Return of the prickly passer-by

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OLYMPUS DIGITAL CAMERA

Last weekend there were still a few Red Admiral butterflies about, feeding on fallen fruit and any suitable late garden flowers.

The rotting fruit was also providing a feast for flies and the last remaining wasps which seemed to stagger around in a sort of drunken stupor.

This year they seem to have been less troublesome than last and I think it’s now safe to say that for the first time in a few years, I have come through the summer without being attacked and stung.

I suppose the poor summer has at least had one benefit!

The fallen fruit is also being enjoyed by the blackbirds, but the ones in my garden still come to the back door begging for sultanas, despite the array of apples on the lawn.

One visitor which I am delighted to welcome back after a lengthy absence is the hedgehog.

A few years ago, rabbits were a problem and I had to make my back garden rabbitproof by making sure there was no way in through the perimeter fence.

Lately, they have declined, so I knocked a small hole about six inches in diameter in the fence at ground level to see if the hedgehog would come back. After a few nights with nothing happening, the dish containing the cat food we put out was emptied. The next night we kept checking it and sure enough at around 9pm, we spotted the hedgehog at the dish, so we knew for definite that it wasn’t a neighbour’s cat and that our prickly pal had returned.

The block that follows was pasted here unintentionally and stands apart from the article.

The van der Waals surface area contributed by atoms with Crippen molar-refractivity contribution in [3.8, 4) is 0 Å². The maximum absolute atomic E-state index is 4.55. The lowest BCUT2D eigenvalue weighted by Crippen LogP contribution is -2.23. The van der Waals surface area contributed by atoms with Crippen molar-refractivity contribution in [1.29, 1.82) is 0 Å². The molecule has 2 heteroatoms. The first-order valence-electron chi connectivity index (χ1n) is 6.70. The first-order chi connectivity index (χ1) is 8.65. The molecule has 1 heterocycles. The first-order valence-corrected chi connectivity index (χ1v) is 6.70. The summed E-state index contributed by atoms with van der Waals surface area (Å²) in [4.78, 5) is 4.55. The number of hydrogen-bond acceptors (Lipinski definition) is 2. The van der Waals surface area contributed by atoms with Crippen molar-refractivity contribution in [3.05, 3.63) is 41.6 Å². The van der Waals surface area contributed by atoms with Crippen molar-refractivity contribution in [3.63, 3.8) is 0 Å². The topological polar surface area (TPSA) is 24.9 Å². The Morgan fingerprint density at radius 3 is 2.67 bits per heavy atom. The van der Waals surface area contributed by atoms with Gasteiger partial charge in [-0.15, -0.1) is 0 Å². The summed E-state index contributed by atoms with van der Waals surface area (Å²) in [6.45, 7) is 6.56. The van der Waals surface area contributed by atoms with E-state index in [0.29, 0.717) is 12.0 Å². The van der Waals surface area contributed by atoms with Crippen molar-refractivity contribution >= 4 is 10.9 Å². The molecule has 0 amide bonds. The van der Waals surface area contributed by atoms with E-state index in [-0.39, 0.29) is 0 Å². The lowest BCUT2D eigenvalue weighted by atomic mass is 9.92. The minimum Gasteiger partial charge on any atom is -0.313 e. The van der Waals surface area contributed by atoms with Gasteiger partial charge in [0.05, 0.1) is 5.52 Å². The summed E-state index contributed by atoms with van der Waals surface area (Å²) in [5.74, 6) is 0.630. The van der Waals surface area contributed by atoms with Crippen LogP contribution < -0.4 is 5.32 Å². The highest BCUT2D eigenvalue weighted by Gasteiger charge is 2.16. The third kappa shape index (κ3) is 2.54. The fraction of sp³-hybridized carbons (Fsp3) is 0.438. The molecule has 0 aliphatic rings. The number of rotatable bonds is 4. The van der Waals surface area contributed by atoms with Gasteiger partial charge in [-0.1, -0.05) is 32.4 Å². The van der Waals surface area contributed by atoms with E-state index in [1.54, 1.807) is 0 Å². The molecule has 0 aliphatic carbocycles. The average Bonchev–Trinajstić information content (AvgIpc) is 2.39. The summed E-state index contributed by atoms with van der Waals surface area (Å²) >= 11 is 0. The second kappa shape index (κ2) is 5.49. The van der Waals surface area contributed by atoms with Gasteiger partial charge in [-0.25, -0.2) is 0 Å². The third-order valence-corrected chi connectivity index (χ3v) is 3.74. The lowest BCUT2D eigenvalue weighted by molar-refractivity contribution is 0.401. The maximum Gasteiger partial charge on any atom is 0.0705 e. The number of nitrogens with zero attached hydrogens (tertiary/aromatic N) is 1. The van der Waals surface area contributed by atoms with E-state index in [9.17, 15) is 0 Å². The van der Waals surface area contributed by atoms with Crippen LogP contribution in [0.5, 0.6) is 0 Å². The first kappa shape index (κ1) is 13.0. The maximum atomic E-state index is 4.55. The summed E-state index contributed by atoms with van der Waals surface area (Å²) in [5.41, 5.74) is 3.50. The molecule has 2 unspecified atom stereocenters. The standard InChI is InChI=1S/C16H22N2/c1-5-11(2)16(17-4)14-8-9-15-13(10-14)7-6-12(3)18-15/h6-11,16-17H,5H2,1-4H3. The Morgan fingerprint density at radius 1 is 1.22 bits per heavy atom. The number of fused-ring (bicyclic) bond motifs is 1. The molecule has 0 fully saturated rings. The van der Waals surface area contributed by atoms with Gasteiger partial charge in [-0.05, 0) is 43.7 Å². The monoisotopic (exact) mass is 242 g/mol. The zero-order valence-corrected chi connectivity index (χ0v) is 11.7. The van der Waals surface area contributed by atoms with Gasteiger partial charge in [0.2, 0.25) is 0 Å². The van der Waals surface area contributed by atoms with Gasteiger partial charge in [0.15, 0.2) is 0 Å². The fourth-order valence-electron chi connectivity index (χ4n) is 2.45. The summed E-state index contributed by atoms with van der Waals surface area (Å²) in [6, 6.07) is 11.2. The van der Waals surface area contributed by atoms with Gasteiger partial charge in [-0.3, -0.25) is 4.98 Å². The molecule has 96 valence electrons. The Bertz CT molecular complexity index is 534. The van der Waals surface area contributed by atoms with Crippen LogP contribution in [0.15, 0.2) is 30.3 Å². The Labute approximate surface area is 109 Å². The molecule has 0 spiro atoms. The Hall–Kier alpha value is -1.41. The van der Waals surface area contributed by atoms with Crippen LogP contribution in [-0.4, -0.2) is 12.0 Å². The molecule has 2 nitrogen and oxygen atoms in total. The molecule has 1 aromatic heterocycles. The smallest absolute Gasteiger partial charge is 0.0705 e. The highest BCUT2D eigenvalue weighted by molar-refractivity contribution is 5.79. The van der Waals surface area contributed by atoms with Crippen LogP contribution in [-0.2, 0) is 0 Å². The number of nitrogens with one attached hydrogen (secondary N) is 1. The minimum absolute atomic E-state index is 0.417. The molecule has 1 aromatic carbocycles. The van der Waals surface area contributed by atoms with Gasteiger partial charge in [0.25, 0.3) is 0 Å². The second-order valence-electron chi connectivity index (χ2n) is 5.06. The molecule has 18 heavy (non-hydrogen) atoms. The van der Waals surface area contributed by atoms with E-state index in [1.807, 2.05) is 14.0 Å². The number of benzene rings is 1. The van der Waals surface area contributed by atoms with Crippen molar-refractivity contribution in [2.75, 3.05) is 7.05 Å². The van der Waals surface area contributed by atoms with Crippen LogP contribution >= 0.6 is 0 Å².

It comes most nights now and particularly enjoys leftover chicken and cat food and uses the water we put out to wash it down.

Now is the time that most hedgehogs are spotted in gardens as they fatten themselves up prior to hibernation.

You too can help them by putting out food regularly and I reiterate my annual warning about bread and milk. Never put it out for hedgehogs as it can be very harmful to their digestive systems. Cheap tinned cat or dog food (particularly chicken flavoured) is fine, along with a dish of water. You can buy special dried hedgehog food at good pet shops, but it usually comes in big bags, is quite expensive, and unless you know for sure that they are coming, it can be wasted.

If, like mine, your garden is completely enclosed by a solid wooden fence, why not consider making a hole big enough to admit hedgehogs? They are beneficial to the garden and they are fantastic and unique creatures which are fascinating just to sit and watch.